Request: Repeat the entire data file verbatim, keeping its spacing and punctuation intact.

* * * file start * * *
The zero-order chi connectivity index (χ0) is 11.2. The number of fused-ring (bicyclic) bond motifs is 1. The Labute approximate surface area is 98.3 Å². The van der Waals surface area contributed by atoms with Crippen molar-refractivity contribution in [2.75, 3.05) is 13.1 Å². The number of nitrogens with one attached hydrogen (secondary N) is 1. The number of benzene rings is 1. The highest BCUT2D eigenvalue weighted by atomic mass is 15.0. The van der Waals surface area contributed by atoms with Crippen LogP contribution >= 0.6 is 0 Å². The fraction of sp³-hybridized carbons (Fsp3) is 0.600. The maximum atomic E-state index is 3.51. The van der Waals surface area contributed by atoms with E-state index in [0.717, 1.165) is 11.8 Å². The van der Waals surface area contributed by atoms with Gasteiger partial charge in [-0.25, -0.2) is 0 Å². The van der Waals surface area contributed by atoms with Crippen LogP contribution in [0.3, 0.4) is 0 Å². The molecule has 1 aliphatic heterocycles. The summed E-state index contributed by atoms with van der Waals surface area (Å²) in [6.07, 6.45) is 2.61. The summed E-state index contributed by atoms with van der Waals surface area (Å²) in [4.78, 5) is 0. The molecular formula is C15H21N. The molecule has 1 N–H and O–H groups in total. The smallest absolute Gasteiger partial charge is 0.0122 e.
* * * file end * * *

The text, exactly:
The zero-order chi connectivity index (χ0) is 11.2. The number of fused-ring (bicyclic) bond motifs is 1. The Labute approximate surface area is 98.3 Å². The van der Waals surface area contributed by atoms with Crippen molar-refractivity contribution in [2.75, 3.05) is 13.1 Å². The number of nitrogens with one attached hydrogen (secondary N) is 1. The number of benzene rings is 1. The highest BCUT2D eigenvalue weighted by atomic mass is 15.0. The van der Waals surface area contributed by atoms with Crippen LogP contribution >= 0.6 is 0 Å². The fraction of sp³-hybridized carbons (Fsp3) is 0.600. The maximum atomic E-state index is 3.51. The van der Waals surface area contributed by atoms with E-state index in [0.717, 1.165) is 11.8 Å². The van der Waals surface area contributed by atoms with Gasteiger partial charge in [-0.25, -0.2) is 0 Å². The van der Waals surface area contributed by atoms with Crippen LogP contribution in [0.3, 0.4) is 0 Å². The molecule has 1 aliphatic heterocycles. The summed E-state index contributed by atoms with van der Waals surface area (Å²) in [6.07, 6.45) is 2.61. The summed E-state index contributed by atoms with van der Waals surface area (Å²) in [4.78, 5) is 0. The molecular formula is C15H21N. The molecule has 1 N–H and O–H groups in total. The smallest absolute Gasteiger partial charge is 0.0122 e.